Rain, hail, and floods have been the theme of the last three weeks, very unusual weather for Colorado. It rained 21 of the last 22 days with highs only reaching the 40s on many days. And it hasn’t been the normal 30 minute afternoon thunderstorms that are typical of Colorado. It has rained day and night almost non-stop. Trails destroyed, floods, and all kinds of havoc in the Colorado Springs area. I haven’t missed a beat in training for BurningRiver though. This is because the more people that get involved and donate to the Showers Family Center for Childhood Cancer and Blood Disorders through our “BurningRiver for Ben” initiative, the more determined I am to endure every challenge and do well at Burning River. And more and more people are getting involved which is both exciting and scary.  Holly Pupino, Media Relations Specialist at the Akron Children’s Hospital, wrote a very complimentary and inspiring article about what this project is all about. It has been making the rounds and appears to have got us unstuck from the fund raising rut we were in – we are very close to our first $1,000 milestone! This can sure help kids and their families deal with a lot of expenses associated with Childhood cancer. I am so excited, passionate and proud to be involved with this project. But we still have a long way to go to reach our goal of $10,000. I realize that everyone has their favorite charity or non-profit and are hit up all the time by one charity or another. I have my own as well, but after seeing how this center operates, the dedication and passion of the staff and volunteers, the joy and hope they bring to families going through this terrible ordeal, I can’t help but ask for support from everyone I know (and don’t know). I truly believe our donations will be very well spent. If everyone that reads this would contribute just $5 or $10 I think we will surpass our $10,000 goal. And that will help a lot of kids.

So training has been a bit of a challenge these last three weeks but I’ve actually enjoyed it. One just needs to be a little creative. Riding to and from work on my bicycle in pouring rain every day has been the most challenging. Clothes don’t dry out, so it takes a bit of resolve to put on wet damp clothes and ride home in the cold rain each evening. However that was easily resolved by bringing extra clothes (duh). Despite my gloves and shoe covers being labeled “waterproof” they are not. I’ve found that the best protection is wrapping my feet in bread bags before putting on my shoes. Latex medical gloves worn under my riding gloves do wonders for keeping fingers warm and dry. Amazing how these very cheap and simple solutions work better than the very high price high tech stuff!  I think I may have found a way to stop the raining as well. I bought fenders for my bike. Today the sun came out!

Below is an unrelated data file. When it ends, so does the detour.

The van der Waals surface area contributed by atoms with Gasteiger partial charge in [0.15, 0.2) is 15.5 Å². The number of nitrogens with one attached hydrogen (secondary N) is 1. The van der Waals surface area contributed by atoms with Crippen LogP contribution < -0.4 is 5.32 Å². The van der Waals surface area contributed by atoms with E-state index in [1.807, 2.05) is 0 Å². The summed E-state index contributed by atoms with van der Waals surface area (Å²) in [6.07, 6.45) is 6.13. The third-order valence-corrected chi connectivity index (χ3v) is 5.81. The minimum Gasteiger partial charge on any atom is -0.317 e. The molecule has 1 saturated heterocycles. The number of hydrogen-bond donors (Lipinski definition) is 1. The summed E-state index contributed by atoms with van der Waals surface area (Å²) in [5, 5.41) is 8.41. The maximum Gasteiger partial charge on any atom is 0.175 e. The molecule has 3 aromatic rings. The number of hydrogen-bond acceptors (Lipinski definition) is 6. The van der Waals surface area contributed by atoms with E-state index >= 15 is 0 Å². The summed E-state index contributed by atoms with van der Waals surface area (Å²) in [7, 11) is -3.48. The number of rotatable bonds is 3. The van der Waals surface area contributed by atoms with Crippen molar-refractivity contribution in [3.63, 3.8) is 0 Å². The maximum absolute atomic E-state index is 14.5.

Monument Creek/Santa Fe Trail - There's a Bridge Under There Somewhere!
Training for Burning River continues to evolve from the base miles put in throughout winter. I’ve been picking up the intensity and mileage gradually and hope to be up to 100 miles a week by July. I’m often asked “how does one train for a 100 mile race”. This is an interesting question as we are all “an experiment of one” as they say, and each of us have our own tolerance of how much and how hard we can train. For instance running five days a week seems to be perfect for me. Others might run six or seven, I’m sure I would get injured if I ran every day. I mix cycling with my running as I find cycling actually accelerates recovery. Mileage varies depending on what part of the year it is and what phase of training I’m in, but I’ve been really happy with the five day running format. At the moment a typical week looks like:

Monday:
  • ·         1 hour bicycle ride home from work (I drive my truck to work with a week’s supply of clothes etc. and then drive it home on Friday)
  • ·         100 push-ups in 5 sets of 20 reps done throughout the day         

Tuesday:
  • ·         12 – 16 mile hilly run or hill repeats
  • ·         1 hour bicycle ride to work/1 hour or more bicycle ride home from work

Wed:
  • ·         6 mile easy run
  • ·         1 hour bicycle ride to/from work
  • ·         100 Push-up in sets of 20